FiletypeID is a compact portable tool which tries to identify the type of a file by examining its contents. And so even if you've found a mystery file which has lost its extension for some reason, FiletypeID may be able to tell you what it is.
The program is reasonably straightforward to use. Drag and drop a file onto it, click the "Analyze" button and that's it: within a second or two you should see its file type listed: executable, a PDF file, an image, MP3 or whatever (the program uses the popular TrIDLib library and so supports a lengthy list of formats).
There are still plenty of opportunities for confusion here, though, just because of the nature of what FiletypeID is trying to do.
If the program isn't entirely sure what type of file you have, for instance, it may display several possible matches (they're sorted in order of probability, but the language used can be technical and may not be that helpful to some).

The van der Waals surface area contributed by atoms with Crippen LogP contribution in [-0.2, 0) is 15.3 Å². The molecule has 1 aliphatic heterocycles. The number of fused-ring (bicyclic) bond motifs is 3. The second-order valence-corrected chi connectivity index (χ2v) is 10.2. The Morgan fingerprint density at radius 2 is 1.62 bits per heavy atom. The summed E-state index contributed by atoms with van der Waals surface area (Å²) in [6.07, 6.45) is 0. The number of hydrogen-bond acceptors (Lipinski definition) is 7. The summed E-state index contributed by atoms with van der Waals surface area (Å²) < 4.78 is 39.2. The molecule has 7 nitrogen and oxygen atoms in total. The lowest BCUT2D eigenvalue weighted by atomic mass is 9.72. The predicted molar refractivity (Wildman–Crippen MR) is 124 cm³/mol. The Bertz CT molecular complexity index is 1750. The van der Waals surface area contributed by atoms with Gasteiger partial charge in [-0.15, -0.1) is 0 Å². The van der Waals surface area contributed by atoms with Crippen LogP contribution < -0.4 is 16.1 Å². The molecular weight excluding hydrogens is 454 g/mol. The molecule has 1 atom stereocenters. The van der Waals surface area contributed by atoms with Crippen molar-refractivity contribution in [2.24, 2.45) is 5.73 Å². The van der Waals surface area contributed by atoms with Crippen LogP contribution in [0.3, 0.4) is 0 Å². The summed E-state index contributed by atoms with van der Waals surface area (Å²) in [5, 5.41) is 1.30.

And while FiletypeID is generally good at identifying file types, that doesn't always tell you their purpose. An example: when we gave the program a Word DOCX document, it told us this was a ZIP archive. This wasn't incorrect - DOCX files do use the ZIP format to hold their data - but plainly it can still be misleading.
Still, the program can provide useful information in many situations, and if you do ever need to identify a mystery file then it can be handy.
FiletypeID does a reasonably good job of identifying file types, even if they don't have extensions, but interpreting what it's telling you can sometimes take a little work.